One of the main themes of geometry in recent years has been the appearance of unexpected dualities between different geometric spaces arising from ideas in mathematical physics. One famous such example is mirror symmetry. Another kind of duality, which I am currently investigating with collaborators from Oxford and Imperial College, is symplectic duality.
The spaces here are holomorphic symplectic - so they have a complex structure and a symplectic 2-form which is holomorphic for that complex stucture. In practice there is usually some additional data, a compatible Riemannian metric, that describes a hyperkahler structure. The duality is between different holomorphic symplectic manifolds that arise as the Higgs and Coulomb branches of a physical theory with $N=4$ supersymmetry. One interesting feature is that this duality can change dimensions - the Higgs and Coulomb branches can be of different dimensions.
Holomorphic symplectic spaces often arise via a kind of quotient construction called the hyperkahler quotient, due to Nigel Hitchin and his collaborators Karlhede, Lindstrom and Rocek. The idea is that we start from a hyperkahler space with a symmetry and produce a new one in which the symmetry has been factored out - this is not simply the quotient of the original space, but rather the quotient of a subvariety defined by the vanishing of the so-called momentum map, a concept whose roots lie in Hamiltonian mechanics. The beauty of the construction is that the original space can be very simple, even flat space, but the quotient can be highly nontrivial.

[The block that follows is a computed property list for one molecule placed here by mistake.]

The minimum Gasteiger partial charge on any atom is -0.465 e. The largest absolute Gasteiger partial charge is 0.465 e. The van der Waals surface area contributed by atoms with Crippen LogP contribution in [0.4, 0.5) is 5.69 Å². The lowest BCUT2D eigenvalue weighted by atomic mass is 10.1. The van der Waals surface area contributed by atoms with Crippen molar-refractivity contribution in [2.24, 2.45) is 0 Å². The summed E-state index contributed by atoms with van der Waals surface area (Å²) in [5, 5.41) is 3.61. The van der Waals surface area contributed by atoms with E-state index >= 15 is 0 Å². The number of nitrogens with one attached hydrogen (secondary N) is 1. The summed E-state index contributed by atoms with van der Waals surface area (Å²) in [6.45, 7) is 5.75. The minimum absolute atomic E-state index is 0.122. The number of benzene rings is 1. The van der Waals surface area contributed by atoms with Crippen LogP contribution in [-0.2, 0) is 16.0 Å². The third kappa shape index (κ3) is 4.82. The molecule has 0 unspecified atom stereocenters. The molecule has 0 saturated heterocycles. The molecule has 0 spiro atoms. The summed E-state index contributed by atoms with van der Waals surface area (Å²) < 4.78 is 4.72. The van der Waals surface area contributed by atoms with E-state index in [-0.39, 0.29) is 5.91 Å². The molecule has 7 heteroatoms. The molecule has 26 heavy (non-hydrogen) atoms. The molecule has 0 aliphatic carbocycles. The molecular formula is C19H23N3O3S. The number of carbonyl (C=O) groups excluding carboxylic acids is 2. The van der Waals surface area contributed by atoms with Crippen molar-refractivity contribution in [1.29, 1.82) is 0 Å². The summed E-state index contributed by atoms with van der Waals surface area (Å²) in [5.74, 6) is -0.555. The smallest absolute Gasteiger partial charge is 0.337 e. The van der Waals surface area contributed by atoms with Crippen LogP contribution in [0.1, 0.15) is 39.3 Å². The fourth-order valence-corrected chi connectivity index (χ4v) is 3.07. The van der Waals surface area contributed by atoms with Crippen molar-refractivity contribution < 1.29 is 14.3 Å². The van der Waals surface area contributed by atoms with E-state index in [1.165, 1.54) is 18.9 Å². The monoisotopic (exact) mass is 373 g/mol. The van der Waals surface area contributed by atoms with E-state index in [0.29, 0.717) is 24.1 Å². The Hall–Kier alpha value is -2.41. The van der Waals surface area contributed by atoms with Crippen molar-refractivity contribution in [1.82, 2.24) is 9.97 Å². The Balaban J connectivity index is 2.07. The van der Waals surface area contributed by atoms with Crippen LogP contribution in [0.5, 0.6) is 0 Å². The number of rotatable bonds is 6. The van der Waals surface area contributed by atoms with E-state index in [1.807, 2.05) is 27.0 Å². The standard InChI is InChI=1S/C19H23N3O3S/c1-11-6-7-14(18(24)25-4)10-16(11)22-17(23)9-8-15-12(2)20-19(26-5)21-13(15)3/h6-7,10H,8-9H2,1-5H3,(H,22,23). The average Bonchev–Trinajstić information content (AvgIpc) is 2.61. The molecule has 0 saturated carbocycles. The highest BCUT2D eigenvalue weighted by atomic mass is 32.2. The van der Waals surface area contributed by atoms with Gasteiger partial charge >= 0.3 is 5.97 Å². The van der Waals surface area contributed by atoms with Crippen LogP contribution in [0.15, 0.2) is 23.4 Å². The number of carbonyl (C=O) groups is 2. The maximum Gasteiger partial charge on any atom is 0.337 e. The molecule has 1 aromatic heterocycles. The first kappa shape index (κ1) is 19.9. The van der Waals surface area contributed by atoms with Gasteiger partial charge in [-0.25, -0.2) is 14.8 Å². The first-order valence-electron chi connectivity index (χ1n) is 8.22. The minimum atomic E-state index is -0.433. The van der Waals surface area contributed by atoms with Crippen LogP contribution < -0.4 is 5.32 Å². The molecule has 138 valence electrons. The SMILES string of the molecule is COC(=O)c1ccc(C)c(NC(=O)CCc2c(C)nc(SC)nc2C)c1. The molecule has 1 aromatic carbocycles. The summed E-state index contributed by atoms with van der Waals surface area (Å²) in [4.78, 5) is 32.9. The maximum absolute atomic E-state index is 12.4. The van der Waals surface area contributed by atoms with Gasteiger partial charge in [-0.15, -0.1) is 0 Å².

If the symmetry group by which we quotient is an Abelian torus, this leads us to the objects called hypertoric varieties. Like their classical toric variety cousins, their study reduces to combinatorial convex geometry. Symplectic duality is well understood for such spaces, and is in fact a manifestation of a classical concept, Gale duality, that has long been known to convex geometers and linear programmers.
If the group is non-Abelian, the situation is less clear. It is believed that if the Higgs branch is a hyperkahler quotient of a linear space by a group $K$, then the Coulomb branch will be birational to the quotient by the Weyl group of the cotangent bundle of the complexified dual maximal torus of $K$. Physically, the birational transformations can be interpreted as quantum corrections to the classical picture of the Coulomb branch.
Our current work focuses on finding candidates for the symplectic duals of a class of spaces called universal hyperkahler implosions. Extensive numerical checks can be performed using a formula developed by string theorists called the monopole formula. In the case of special unitary and orthogonal groups, we have produced candidate spaces that pass all such numerical tests.
Andrew Dancer is a Professor of Mathematics in Oxford and Tutorial Fellow in Pure Mathematics at Jesus College.
Antoine Bourget, Andrew Dancer, Julius F. Grimminger, Amihay Hanany, Frances Kirwan and Zhenghao Zhong - Orthosymplectic Implosions
Andrew Dancer, Amihay Hannay, Frances Kirwan - Symplectic duality and implosions